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EU Summit Approves Iran Sanctions, Debates Debt Crisis


French President Nicolas Sarkozy gestures as he and other EU leaders leave a family photo at the start of the European Council summit in Brussels on June 17.
BRUSSELS -- As expected, the EU today decided to ratchet up its sanctions against Iran.

The EU leaders noted in a joint statement that Tehran’s recent announcement that it has enriched uranium to 20 percent has aggravated concerns that it is seeking to build nuclear weapons.

The president of the European Council, Herman van Rompuy, indicated after the summit that the new EU measures will go beyond those approved by the UN Security Council on June 10.

"The [European] Union remains deeply concerned about Iran's nuclear program. New restrictive measures have become inevitable,” van Rompuy said. “The European Council gives guidance to the Foreign Affairs council to implement UN Security Council resolution 1929 and to adopt additional measures at its next session in July."

The new sanctions will target Iran's trade, financial sector, and banks, as well as transport links. There will be specific measures to ensure that Iran cannot improve its mediocre refining capabilities to better exploit its vast oil and gas resources. New visa bans and asset freezes will be put in place against members of the Islamic Revolutionary Guards Corps (IRGC).

Russia earlier in the day expressed its objections to the latest efforts by Washington and Brussels to punish Tehran. Deputy Foreign Minister Sergei Ryabkov was quoted as saying Russia is "extremely disappointed that neither the United States nor the European Union was heeding [Russia's] calls to refrain from such steps."

The EU today reiterated its preference for a diplomatic solution, as the draft stressed that the EU high representative for foreign policy, Catherine Ashton, was ready to resume dialogue with Tehran.

Financial Anxieties

The summit's overwhelming preoccupation was the economy, however. There was a palpable sense of crisis hanging over the leaders as they went into the meeting at the heart of Brussels' "euro quarter" -- a fact readily acknowledged by van Rompuy today, who said the agenda “is still dominated by the crisis -- the financial crisis, economic crisis [and] monetary crisis.”

"Regarding the financial sector -- our priority is to have a solid and healthy banking system,” he said. “We agreed that the so-called 'stress test' [the Supervisory Capital Assessment Program] of the banks will be published at the latest in the second half of July."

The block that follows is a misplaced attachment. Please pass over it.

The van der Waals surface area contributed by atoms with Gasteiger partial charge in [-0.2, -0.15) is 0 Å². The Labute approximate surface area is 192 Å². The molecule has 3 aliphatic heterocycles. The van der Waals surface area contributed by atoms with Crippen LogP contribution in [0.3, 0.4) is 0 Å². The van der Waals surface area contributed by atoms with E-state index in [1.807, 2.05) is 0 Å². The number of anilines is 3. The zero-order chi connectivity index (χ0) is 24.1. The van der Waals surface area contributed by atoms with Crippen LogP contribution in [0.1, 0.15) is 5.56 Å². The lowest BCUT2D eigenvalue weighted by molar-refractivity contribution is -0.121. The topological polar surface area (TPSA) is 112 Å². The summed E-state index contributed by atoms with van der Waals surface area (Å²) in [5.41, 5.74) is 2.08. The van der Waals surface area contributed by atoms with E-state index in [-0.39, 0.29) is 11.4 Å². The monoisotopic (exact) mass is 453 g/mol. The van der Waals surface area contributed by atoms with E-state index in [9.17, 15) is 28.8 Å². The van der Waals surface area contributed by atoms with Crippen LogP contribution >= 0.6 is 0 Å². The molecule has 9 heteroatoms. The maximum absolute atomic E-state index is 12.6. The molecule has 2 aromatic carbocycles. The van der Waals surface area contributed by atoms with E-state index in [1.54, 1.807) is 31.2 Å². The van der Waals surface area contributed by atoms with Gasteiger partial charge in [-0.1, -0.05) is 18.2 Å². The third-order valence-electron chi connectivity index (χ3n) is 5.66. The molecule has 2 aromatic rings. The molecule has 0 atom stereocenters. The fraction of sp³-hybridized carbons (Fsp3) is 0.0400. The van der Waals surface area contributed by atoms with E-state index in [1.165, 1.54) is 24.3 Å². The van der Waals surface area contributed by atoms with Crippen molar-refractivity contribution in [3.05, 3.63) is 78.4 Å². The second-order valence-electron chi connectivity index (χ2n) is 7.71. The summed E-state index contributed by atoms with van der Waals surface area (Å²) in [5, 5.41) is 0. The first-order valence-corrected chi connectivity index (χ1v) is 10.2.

As uncertainties spread in the eurozone, more and more countries are seeing their borrowing costs go up -- and funds squeezed. The contagion has by now reached well beyond Greece, whose initial troubles prompted the EU to approve a 750 billion euro ($930 billion) rescue package last month.

Spain appears to be the eurozone's next big test, with both the country's banks and government facing increasing difficulties in accessing funds on international credit markets.

EU leaders today sought to dampen concerns. Van Rompuy spoke of a "strong will" and "common resolve" among the leaders. However, most of this applies to medium and long-term plans -- the intention to step up economic coordination among EU member states with a focus on fiscal austerity and a new jobs and growth strategy called "Europe 2020."

The summit also gave further evidence of the feeling shared by many capitals that the international money markets are at least partly to blame for the credit squeeze which has now spread from Greece to Spain, Portugal, Italy, and Ireland, and is even beginning to affect core eurozone countries such as Belgium and France.

The leaders today instructed EU authorities to quickly table proposals on restricting the practices known as "naked short selling" of eurozone bonds and credit default swaps, which are seen as encouraging large-scale betting on the failure of potentially vulnerable economies.

The summit also agreed to propose to the G20 the introduction of a "bank levy" intended to ensure, as Van Rompuy said, fairer distribution of the costs of the crisis. The EU will also advocate a financial transaction tax.

"We took a decision on the principle of the bank levy,” van Rompuy said. This will contribute to a fairer burden-sharing of the costs of the financial crisis and to a greater stability of the financial system."

In a show of EU unity -- in accordance with German preferences and contrary to what France has long sought -- the bloc's leaders also decided there will be no separate governance structures created for the 16-member eurozone. Instead, decisions on significant economic issues will continue to be taken by the 27 member states in unison.

The EU leaders today also gave their imprimatur to Estonia's joining the eurozone as of January 1, 2011, and approved launching accession talks with Iceland.